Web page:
Yes they often go to dangerous places and yes, they sometimes – nay, every time – come back a different person. Experience does that to us. But partners who stay home grow too, and time apart isn’t always a bad thing.

You get to choose what to watch on TV, you don’t have to wash their rank-arse uniform, toast for dinner is acceptable; you don’t have to hide your online shopping purchases.

There are financial benefits, too. For many military deployment means the ability to save a large amount of money to clear debt or add to their home loan deposit. That’s an opportunity not every civilian gets.

Also, it’s about letting them do what they’re trained to do. I often liken it to being an All Black and never getting to run on to the field and play a game. What’s the point in all the training if you never get to put it in to practice?

Do you get scared?

Yes. But as with most things in life, I don’t think that’s a good enough excuse to stop doing something. Phone calls in the middle of the night from someone telling you that Kiwis have died in combat overseas are the pits, and I’ve had three of those. But the only thing worse is the knock on the door, and I know of people who have had that. It’s a nightmare we never want to come true for any military family or ourselves.

Are army wives bitches?

Look, not gonna lie, we enjoy a rant as much as the next person. We do lead relatively stressful lives and the ability to sit down with someone who Totally Gets It means there are plenty of opportunities to bitch and moan about our situations. Like, if your partner is a civilian, don’t even think of whinging to a military wife about your husband going away for two nights for work. As a popular army saying goes: Get some time up. We will smile, nod and try and empathise, but inside we’ll for sure be screaming “TWO NIGHTS? TWO FUCKING NIGHTS? ARE YOU ACTUALLY SERIOUS?” then we’ll drink some more wine and let you sob in to our shoulder while saying “There, there” because we’re good bitches.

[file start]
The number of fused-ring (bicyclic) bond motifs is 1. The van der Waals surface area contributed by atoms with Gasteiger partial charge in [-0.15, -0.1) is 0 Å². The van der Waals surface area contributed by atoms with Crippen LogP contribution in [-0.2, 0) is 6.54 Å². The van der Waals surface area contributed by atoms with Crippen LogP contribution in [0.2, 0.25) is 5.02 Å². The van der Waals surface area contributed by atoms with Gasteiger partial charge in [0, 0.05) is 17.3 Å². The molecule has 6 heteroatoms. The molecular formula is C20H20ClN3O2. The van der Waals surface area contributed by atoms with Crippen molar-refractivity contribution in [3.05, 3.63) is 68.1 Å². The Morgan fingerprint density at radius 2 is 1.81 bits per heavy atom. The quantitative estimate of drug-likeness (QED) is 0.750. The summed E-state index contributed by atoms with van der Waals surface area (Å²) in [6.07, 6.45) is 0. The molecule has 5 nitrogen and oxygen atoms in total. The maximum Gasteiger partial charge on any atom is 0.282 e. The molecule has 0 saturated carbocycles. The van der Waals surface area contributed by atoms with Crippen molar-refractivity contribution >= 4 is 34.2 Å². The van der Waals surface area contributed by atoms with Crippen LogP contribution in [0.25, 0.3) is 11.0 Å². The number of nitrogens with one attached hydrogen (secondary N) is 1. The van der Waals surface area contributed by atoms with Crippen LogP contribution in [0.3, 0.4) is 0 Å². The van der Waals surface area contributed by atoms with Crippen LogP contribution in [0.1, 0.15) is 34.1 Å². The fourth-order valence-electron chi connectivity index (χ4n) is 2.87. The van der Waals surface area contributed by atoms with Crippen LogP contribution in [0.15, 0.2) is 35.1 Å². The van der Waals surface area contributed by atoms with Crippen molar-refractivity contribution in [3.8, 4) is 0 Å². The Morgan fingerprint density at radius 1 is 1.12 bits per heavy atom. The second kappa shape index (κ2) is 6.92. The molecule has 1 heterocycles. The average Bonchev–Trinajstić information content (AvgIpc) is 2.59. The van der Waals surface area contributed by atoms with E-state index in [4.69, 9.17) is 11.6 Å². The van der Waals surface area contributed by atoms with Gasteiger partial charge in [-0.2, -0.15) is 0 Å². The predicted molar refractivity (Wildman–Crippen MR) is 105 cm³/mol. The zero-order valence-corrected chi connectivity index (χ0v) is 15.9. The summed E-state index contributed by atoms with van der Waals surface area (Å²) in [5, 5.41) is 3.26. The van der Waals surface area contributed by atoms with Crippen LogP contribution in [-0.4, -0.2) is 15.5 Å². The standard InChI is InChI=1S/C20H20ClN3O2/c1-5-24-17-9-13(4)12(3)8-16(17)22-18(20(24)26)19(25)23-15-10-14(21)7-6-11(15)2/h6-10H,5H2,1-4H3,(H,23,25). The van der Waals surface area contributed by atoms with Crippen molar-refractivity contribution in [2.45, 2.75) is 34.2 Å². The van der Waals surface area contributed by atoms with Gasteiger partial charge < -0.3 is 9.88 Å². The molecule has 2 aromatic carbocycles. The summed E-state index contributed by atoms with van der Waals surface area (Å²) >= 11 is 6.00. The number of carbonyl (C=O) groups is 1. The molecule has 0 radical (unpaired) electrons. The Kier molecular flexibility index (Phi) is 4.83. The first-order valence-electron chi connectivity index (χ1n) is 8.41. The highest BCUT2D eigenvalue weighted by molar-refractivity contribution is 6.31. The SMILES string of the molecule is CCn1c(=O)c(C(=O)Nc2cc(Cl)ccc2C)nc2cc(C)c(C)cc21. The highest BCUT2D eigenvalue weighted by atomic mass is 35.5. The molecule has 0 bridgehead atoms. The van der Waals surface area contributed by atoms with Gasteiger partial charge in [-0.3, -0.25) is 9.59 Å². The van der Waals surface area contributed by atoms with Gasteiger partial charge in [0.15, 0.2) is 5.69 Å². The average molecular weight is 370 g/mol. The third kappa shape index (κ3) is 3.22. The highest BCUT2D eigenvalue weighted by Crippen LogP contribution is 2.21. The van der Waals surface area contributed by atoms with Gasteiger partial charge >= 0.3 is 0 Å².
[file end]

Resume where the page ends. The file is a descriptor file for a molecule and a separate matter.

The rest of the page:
Good bitch Berry

Life as a military partner isn’t for everyone; there’s a reason that there are high separation and divorce rates in the forces. The strains of military life mean we are prone to anxiety, relationship difficulties, stress, and issues with children.

But overall we are resilient people. We have perspective.

And we are proud, oh so proud, of the sacrifices that we and the servicepeople in our lives undertake.

Also, the tearful airport welcome homes and the homecoming sex after months away are generally great. So there’s that, too.

So this Anzac Day, spare a thought for those who also serve – the families. Wherever you are, I’ll raise my rum to the families who don’t get medals but so often deserve them for the shit we sometimes have to go through. We’ve got this.

*I say ‘man in uniform’ but the reality is that not all NZDF relationships are heterosexual with the male as the serviceperson.

Greer Berry is a recovering journalist, who is currently studying post-graduate psychology at Massey University in Palmerston North. She loves cleaning up after her two toddlers about as much as she enjoys slamming her fingers in a car door.